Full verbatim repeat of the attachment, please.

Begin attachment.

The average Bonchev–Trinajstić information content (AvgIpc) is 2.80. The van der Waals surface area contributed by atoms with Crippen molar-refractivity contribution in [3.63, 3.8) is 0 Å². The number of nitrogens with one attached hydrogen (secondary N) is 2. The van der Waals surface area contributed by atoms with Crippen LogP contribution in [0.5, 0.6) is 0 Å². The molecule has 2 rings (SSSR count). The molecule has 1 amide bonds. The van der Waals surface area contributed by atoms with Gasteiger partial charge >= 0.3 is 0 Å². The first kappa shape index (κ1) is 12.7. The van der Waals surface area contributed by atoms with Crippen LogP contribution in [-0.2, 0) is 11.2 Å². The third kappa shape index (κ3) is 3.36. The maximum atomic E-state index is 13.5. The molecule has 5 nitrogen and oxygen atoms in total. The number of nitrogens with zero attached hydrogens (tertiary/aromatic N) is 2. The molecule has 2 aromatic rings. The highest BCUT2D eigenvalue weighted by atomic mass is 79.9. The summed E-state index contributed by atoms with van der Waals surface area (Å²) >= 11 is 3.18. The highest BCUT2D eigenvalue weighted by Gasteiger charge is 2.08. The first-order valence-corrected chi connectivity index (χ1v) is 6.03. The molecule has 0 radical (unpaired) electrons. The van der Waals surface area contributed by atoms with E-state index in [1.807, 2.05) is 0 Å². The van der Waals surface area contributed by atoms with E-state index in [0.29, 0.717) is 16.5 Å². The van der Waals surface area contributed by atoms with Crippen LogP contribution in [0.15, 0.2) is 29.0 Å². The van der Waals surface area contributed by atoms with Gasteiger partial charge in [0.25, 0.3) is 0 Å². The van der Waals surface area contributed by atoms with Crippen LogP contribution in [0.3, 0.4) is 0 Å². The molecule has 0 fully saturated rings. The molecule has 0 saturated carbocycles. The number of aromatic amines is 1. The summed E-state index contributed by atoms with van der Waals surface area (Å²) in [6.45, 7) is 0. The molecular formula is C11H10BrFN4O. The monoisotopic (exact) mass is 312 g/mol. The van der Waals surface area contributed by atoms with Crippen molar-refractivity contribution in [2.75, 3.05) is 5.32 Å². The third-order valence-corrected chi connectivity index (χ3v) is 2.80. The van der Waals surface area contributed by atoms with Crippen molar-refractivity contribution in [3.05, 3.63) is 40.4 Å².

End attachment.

The average Bonchev–Trinajstić information content (AvgIpc) is 2.80. The van der Waals surface area contributed by atoms with Crippen molar-refractivity contribution in [3.63, 3.8) is 0 Å². The number of nitrogens with one attached hydrogen (secondary N) is 2. The van der Waals surface area contributed by atoms with Crippen LogP contribution in [0.5, 0.6) is 0 Å². The molecule has 2 rings (SSSR count). The molecule has 1 amide bonds. The van der Waals surface area contributed by atoms with Gasteiger partial charge >= 0.3 is 0 Å². The first kappa shape index (κ1) is 12.7. The van der Waals surface area contributed by atoms with Crippen LogP contribution in [-0.2, 0) is 11.2 Å². The third kappa shape index (κ3) is 3.36. The maximum atomic E-state index is 13.5. The molecule has 5 nitrogen and oxygen atoms in total. The number of nitrogens with zero attached hydrogens (tertiary/aromatic N) is 2. The molecule has 2 aromatic rings. The highest BCUT2D eigenvalue weighted by atomic mass is 79.9. The summed E-state index contributed by atoms with van der Waals surface area (Å²) >= 11 is 3.18. The highest BCUT2D eigenvalue weighted by Gasteiger charge is 2.08. The first-order valence-corrected chi connectivity index (χ1v) is 6.03. The molecule has 0 radical (unpaired) electrons. The van der Waals surface area contributed by atoms with E-state index in [1.807, 2.05) is 0 Å². The van der Waals surface area contributed by atoms with E-state index in [0.29, 0.717) is 16.5 Å². The van der Waals surface area contributed by atoms with Crippen LogP contribution in [0.15, 0.2) is 29.0 Å². The van der Waals surface area contributed by atoms with Gasteiger partial charge in [0.25, 0.3) is 0 Å². The van der Waals surface area contributed by atoms with Crippen LogP contribution in [0.3, 0.4) is 0 Å². The molecule has 0 fully saturated rings. The molecule has 0 saturated carbocycles. The number of aromatic amines is 1. The summed E-state index contributed by atoms with van der Waals surface area (Å²) in [6.45, 7) is 0. The molecular formula is C11H10BrFN4O. The monoisotopic (exact) mass is 312 g/mol. The van der Waals surface area contributed by atoms with Crippen molar-refractivity contribution in [2.75, 3.05) is 5.32 Å². The third-order valence-corrected chi connectivity index (χ3v) is 2.80. The van der Waals surface area contributed by atoms with Crippen molar-refractivity contribution in [3.05, 3.63) is 40.4 Å².